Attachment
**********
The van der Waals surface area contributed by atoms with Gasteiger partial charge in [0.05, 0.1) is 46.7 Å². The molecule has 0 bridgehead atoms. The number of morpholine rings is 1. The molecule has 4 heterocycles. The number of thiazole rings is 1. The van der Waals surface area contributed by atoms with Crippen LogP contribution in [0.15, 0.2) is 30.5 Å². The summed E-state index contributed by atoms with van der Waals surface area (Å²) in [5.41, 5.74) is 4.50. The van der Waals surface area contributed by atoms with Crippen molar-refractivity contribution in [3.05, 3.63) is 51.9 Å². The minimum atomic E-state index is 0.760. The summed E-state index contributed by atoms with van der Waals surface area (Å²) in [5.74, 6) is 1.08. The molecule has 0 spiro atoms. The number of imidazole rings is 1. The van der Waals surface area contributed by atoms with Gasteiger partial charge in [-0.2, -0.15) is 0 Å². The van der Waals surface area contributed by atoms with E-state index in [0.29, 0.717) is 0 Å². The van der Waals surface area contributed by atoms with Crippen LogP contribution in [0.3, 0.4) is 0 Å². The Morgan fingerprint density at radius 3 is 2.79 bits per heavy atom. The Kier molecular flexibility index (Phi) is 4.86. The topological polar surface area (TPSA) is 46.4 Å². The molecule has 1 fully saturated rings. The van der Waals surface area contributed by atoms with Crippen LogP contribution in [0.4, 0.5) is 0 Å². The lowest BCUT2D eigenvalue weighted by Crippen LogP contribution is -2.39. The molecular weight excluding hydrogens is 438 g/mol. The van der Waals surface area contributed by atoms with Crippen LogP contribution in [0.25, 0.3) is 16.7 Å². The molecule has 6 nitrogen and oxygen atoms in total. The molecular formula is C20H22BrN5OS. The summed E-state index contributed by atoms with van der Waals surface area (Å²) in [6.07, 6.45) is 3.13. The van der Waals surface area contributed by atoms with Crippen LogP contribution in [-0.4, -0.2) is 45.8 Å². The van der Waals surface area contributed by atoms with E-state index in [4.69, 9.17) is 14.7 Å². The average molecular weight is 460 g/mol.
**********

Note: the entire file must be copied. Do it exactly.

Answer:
The van der Waals surface area contributed by atoms with Gasteiger partial charge in [0.05, 0.1) is 46.7 Å². The molecule has 0 bridgehead atoms. The number of morpholine rings is 1. The molecule has 4 heterocycles. The number of thiazole rings is 1. The van der Waals surface area contributed by atoms with Crippen LogP contribution in [0.15, 0.2) is 30.5 Å². The summed E-state index contributed by atoms with van der Waals surface area (Å²) in [5.41, 5.74) is 4.50. The van der Waals surface area contributed by atoms with Crippen molar-refractivity contribution in [3.05, 3.63) is 51.9 Å². The minimum atomic E-state index is 0.760. The summed E-state index contributed by atoms with van der Waals surface area (Å²) in [5.74, 6) is 1.08. The molecule has 0 spiro atoms. The number of imidazole rings is 1. The van der Waals surface area contributed by atoms with Gasteiger partial charge in [-0.2, -0.15) is 0 Å². The van der Waals surface area contributed by atoms with E-state index in [0.29, 0.717) is 0 Å². The van der Waals surface area contributed by atoms with Crippen LogP contribution in [0.3, 0.4) is 0 Å². The Morgan fingerprint density at radius 3 is 2.79 bits per heavy atom. The Kier molecular flexibility index (Phi) is 4.86. The topological polar surface area (TPSA) is 46.4 Å². The molecule has 1 fully saturated rings. The van der Waals surface area contributed by atoms with Crippen LogP contribution in [0.4, 0.5) is 0 Å². The lowest BCUT2D eigenvalue weighted by Crippen LogP contribution is -2.39. The molecular weight excluding hydrogens is 438 g/mol. The van der Waals surface area contributed by atoms with Crippen LogP contribution in [0.25, 0.3) is 16.7 Å². The molecule has 6 nitrogen and oxygen atoms in total. The molecular formula is C20H22BrN5OS. The summed E-state index contributed by atoms with van der Waals surface area (Å²) in [6.07, 6.45) is 3.13. The van der Waals surface area contributed by atoms with Crippen LogP contribution in [-0.4, -0.2) is 45.8 Å². The van der Waals surface area contributed by atoms with E-state index in [4.69, 9.17) is 14.7 Å². The average molecular weight is 460 g/mol.